What I read about The Art of Fielding (TAOF) in online reviews: Henry Skrimshander is a young baseball genius who might just be good enough to lead perennial no-hopers Westish College all the way to the championship. But – uh-oh! – one bad throw causes him to lose his nerve! There are also 4 other […]
I don’t want to like this book. Not because it’s not a lucid, compelling collection of stories – I just don’t know what it says about me if I do. Rachel Kendall’s slivers of contemporary gothic feature mutant births, rape fantasies, acts of bestiality and gobbled-up grandparents. All varnished with the achingly beautiful imagery more […]
Opening proceedings at the second week of the festival was a highly alluring premise, not just on account of the fascinatingly depraved subject material, but also as an opportunity to gain insight into a sweeping craze of modern literature – an evening with three prolific authors of Nordic crime fiction. With unprecedented influence, now reaching into American cinema (The […]
An interview with Erica Heller, daughter of Joseph, the world renowned author of Catch 22.
A peek at the labyrinthian mind of Haruki Murakami
All the compilations of the classic comic strip
This week, Steve Jones talks to Georgia Haire, a 3rd year History student who is preparing for winter by immersing herself in the doom and gloom of Jean Rhys. What are you reading, who’s it by and what’s it about? ‘Quartet’ by Jean Rhys. Marya is living in 1920s Paris with her reckless husband. When […]
With a delightfully flamboyant and glamorous reputation, Canal Street is the beating heart of Manchester’s gay scene. The rich and often complex history of Canal Street has been transformed into a collection of ten stories to celebrate the 21st anniversary of Manchester’s Gay Village. ‘Canal Street Gothic’ attempts to juxtapose the bright lights and bustling […]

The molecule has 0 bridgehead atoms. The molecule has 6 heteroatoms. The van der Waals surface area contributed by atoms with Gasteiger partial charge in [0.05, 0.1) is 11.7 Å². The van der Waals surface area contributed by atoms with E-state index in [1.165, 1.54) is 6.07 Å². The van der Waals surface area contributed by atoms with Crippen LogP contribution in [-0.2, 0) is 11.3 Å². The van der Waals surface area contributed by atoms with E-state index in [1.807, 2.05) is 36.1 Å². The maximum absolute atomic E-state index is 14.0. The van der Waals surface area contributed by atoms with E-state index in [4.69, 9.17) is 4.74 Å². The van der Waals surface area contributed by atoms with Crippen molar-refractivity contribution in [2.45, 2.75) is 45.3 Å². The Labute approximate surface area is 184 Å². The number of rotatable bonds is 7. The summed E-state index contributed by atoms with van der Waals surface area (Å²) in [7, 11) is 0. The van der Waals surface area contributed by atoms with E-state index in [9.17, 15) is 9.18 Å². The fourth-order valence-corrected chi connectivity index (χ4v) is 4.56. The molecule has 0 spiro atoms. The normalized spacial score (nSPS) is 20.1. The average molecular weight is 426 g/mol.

Thomas is an award winning script writer for both television and stage.
I once tweeted that – IMHO – Mary Karr was a better writer than Joan Didion, and the latter retweeted me. There a lesson here beyond ‘Watch what you say or L.A Matriarchs that refuse to die might find you and eviscerate you while you sleep’, and that is: get over yourselves, Twitter-haters. Even if […]
Described variously as the most important, original and talented author in France at the moment, Houellebecq’s latest novel has caused ripples of excitement in the literary world. Dave Wingrave asks whether it isn’t all just going to his head.
It was with definite stammering and hesitation that I evasively explained to my ‘plus one’ we were going to a show – about? Ah. Clearly should have based my opinion on more than just ‘Nuns, Italy, and the sixteenth century’. They have live music I said, and actors, I think. I prayed in the bathroom. Let it be good, […]
‘cos all students experience University in the same way
The Brains behind Calvin and Hobbes
A tribute to Bill Watterson’s Calvin and Hobbes
Bill Knowles decides to kick off our frankly moronic new running feature, attempting to live out a single day as a literary character. He chose Dean Moriarty, from Jack Kerouac’s On the Road. I make sure to wake up late. Because that’s what Dean Moriarty would do. I don’t shave, and go find a roadside […]
Famous for its eclectic and numerous institutions, the presence of some of the most renowned authors in Britain and, um, loads of people talking about books and stuff over tea, Manchester Literature Festival literally appeals to all ages and there is plenty that will interest students. For any of you who have just arrived at […]
In a back room at Manchester’s Cornerhouse, a small audience was joined by a panel of three authors who have all won awards in the field of horror fiction.